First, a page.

It’s always the way with falling in love. It’s hardly planned and to the rest of the world, it rarely makes sense. But seeing the rising number of expats who choose to call Delhi home, this is more than just puppy love.
Whenever I see an expat roaming around the streets of Delhi, I’d think ‘Why India?” I always wondered if they experience the same Delhi as I do, or do they experience more?
Little Black Book Delhi spoke to three expats from different parts of the world to see the same Delhi from their point of view. Here’s what they had to say.
On their first year in Delhi:
“When I first landed at the Delhi airport, it wasn’t anything like it is now. I was the first to disembark, and hot wind slammed my face, which gave me a sense of Delhi’s weather, and how I would have to survive the heat!” Dr. Waiel Awwad, a journalist from Syria.
“In that first year I remember running around the city so much – exploring and discovering this new place. Now, Delhi for me is a relatively normal life. I suppose that happens with moving to any place, especially one so extravagantly far from home. In the beginning you discover, and then it settles into the usual routine of work, family, friends, home,” Christina, an American who has been in Delhi since 2010.
On how Delhi has changed them:
“Three years ago, Delhi was a place I knew nothing about. I moved here with my family to make a new home, and I had no idea what was in store for us. Since then I’ve been swallowed up by an ocean of people, been shaken by how insignificant I am, awestruck by a vibrancy of living and along the way, discovered who I am and the music I need to make,” Cameron, a musician from Australia.
On finding a piece of home in Delhi:
“Every year, we have a tradition of a Christmas celebration with near and dear friends, where we exchange silly gifts, share amazing food, deck the halls and enjoy all the festivities. My mother used to make this gorgeous Christmas cranberry cordial that takes a month from Thanksgiving to Christmas Eve to mix and to bring out this beautiful bright crimson color. She ships me the cranberries for it every November – a new tradition bridging both places, I suppose.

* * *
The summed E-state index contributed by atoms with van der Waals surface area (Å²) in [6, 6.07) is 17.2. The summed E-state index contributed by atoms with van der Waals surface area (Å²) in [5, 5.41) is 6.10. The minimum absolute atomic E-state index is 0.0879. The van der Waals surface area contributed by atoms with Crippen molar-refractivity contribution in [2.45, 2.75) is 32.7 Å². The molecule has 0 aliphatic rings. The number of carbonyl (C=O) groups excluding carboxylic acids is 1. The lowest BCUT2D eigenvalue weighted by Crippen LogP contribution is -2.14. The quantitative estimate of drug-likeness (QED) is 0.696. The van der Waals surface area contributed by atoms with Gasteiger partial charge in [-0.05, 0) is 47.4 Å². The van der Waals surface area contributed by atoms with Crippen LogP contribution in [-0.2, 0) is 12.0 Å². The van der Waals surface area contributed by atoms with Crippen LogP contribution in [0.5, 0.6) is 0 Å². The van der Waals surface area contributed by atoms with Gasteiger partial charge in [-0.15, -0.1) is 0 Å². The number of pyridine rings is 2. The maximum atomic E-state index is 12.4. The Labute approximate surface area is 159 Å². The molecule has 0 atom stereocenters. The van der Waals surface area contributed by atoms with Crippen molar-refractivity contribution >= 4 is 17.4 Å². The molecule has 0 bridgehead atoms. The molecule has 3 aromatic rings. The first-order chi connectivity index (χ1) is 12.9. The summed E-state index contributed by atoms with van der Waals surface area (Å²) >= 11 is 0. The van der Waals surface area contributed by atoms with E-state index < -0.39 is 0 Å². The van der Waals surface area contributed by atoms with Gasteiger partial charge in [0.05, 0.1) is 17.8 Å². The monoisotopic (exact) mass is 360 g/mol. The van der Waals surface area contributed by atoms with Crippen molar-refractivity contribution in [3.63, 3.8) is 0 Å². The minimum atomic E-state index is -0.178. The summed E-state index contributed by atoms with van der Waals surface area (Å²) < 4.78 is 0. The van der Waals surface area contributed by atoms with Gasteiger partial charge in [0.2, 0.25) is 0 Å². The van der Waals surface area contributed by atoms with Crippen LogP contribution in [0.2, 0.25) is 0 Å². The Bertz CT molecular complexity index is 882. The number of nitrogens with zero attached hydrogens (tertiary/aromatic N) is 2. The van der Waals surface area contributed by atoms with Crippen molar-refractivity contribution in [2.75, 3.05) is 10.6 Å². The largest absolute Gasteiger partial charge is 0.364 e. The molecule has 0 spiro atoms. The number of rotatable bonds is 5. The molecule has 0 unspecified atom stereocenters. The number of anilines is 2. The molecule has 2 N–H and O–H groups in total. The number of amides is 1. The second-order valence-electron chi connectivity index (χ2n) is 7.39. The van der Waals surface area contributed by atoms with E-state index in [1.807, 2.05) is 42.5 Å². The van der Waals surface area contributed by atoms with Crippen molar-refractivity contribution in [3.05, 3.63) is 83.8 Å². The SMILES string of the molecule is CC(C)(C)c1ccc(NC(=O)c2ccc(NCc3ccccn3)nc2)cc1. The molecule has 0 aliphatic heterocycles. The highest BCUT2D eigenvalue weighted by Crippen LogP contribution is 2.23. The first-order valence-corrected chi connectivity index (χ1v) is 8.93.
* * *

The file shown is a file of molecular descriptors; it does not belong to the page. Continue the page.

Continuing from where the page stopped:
I consider being in Starbucks basically the equivalent of being on American soil. It was never something I sought out at home but now enjoy it to absolutely no end,” Christina.
On watching Delhi grow:
“It’s changed a lot in the past few years – take Hauz Khas village for example. And whilst that development arguably happened too quickly, without enough planning, it’s great that the city is opening up, with more places to go and a more interesting scene,” Sarah, Co-Founder of Safomasi, British.
On falling in love with Delhi:
“I would sum up my living in Delhi by saying- It is the city that will make you cry when you land, when it rains, and when it’s hot…. and you will cry also when you leave it,” Dr. Waiel Awwad.
No matter how different Delhi is from their first-world countries, it seems like these expats were able call Delhi home. Maybe it’s the intoxicating sights and sounds of Delhi, or maybe it’s how living in Delhi changes you.
Sarah sums up the highs and lows with this:
“It’s not an easy city to live in. There’s the extreme temperatures, the unrelenting traffic, the daily fight with auto drivers, and so on… I think in some ways Delhi hardens you, and makes you stronger. You have to assert yourself to get by. You learn to not be surprised by anything. And to try and deal with things that happen with patience and humour, whilst remembering that it’s the unexpected things that make you love Delhi, even though they also make you crazy!”
To read Little Black Book Delhi’s Finding a place in Delhi: Expats in the capital, click here.
Picture credit: Manish Swarup/Associated Press
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